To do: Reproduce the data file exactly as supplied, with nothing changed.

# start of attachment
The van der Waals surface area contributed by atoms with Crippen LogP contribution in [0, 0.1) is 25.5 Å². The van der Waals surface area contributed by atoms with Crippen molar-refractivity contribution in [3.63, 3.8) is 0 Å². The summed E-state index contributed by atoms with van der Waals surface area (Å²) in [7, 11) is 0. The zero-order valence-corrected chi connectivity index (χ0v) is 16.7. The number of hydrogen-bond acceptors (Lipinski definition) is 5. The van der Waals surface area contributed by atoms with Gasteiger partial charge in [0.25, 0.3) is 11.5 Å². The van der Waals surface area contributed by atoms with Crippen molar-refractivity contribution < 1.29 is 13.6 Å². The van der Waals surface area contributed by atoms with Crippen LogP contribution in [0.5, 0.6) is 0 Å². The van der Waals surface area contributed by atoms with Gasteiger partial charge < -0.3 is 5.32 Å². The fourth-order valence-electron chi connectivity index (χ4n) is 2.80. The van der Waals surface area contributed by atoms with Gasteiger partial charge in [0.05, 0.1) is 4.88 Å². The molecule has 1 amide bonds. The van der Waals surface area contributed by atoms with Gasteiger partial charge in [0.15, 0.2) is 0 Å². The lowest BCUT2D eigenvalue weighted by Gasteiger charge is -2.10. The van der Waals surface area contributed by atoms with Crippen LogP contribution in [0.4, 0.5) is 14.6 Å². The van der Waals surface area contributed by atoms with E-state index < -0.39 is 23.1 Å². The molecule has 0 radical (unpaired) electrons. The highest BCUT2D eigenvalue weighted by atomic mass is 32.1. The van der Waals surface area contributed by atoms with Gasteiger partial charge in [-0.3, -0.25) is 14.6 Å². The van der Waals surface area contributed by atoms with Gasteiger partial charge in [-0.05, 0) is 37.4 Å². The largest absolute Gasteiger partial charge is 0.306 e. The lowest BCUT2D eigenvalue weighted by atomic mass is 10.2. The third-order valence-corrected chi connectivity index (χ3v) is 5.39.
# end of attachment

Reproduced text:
The van der Waals surface area contributed by atoms with Crippen LogP contribution in [0, 0.1) is 25.5 Å². The van der Waals surface area contributed by atoms with Crippen molar-refractivity contribution in [3.63, 3.8) is 0 Å². The summed E-state index contributed by atoms with van der Waals surface area (Å²) in [7, 11) is 0. The zero-order valence-corrected chi connectivity index (χ0v) is 16.7. The number of hydrogen-bond acceptors (Lipinski definition) is 5. The van der Waals surface area contributed by atoms with Gasteiger partial charge in [0.25, 0.3) is 11.5 Å². The van der Waals surface area contributed by atoms with Crippen molar-refractivity contribution < 1.29 is 13.6 Å². The van der Waals surface area contributed by atoms with Crippen LogP contribution in [0.5, 0.6) is 0 Å². The van der Waals surface area contributed by atoms with Gasteiger partial charge < -0.3 is 5.32 Å². The fourth-order valence-electron chi connectivity index (χ4n) is 2.80. The van der Waals surface area contributed by atoms with Gasteiger partial charge in [0.05, 0.1) is 4.88 Å². The molecule has 1 amide bonds. The van der Waals surface area contributed by atoms with Gasteiger partial charge in [0.15, 0.2) is 0 Å². The lowest BCUT2D eigenvalue weighted by Gasteiger charge is -2.10. The van der Waals surface area contributed by atoms with Crippen LogP contribution in [0.4, 0.5) is 14.6 Å². The van der Waals surface area contributed by atoms with E-state index < -0.39 is 23.1 Å². The molecule has 0 radical (unpaired) electrons. The highest BCUT2D eigenvalue weighted by atomic mass is 32.1. The van der Waals surface area contributed by atoms with Gasteiger partial charge in [-0.3, -0.25) is 14.6 Å². The van der Waals surface area contributed by atoms with Gasteiger partial charge in [-0.05, 0) is 37.4 Å². The largest absolute Gasteiger partial charge is 0.306 e. The lowest BCUT2D eigenvalue weighted by atomic mass is 10.2. The third-order valence-corrected chi connectivity index (χ3v) is 5.39.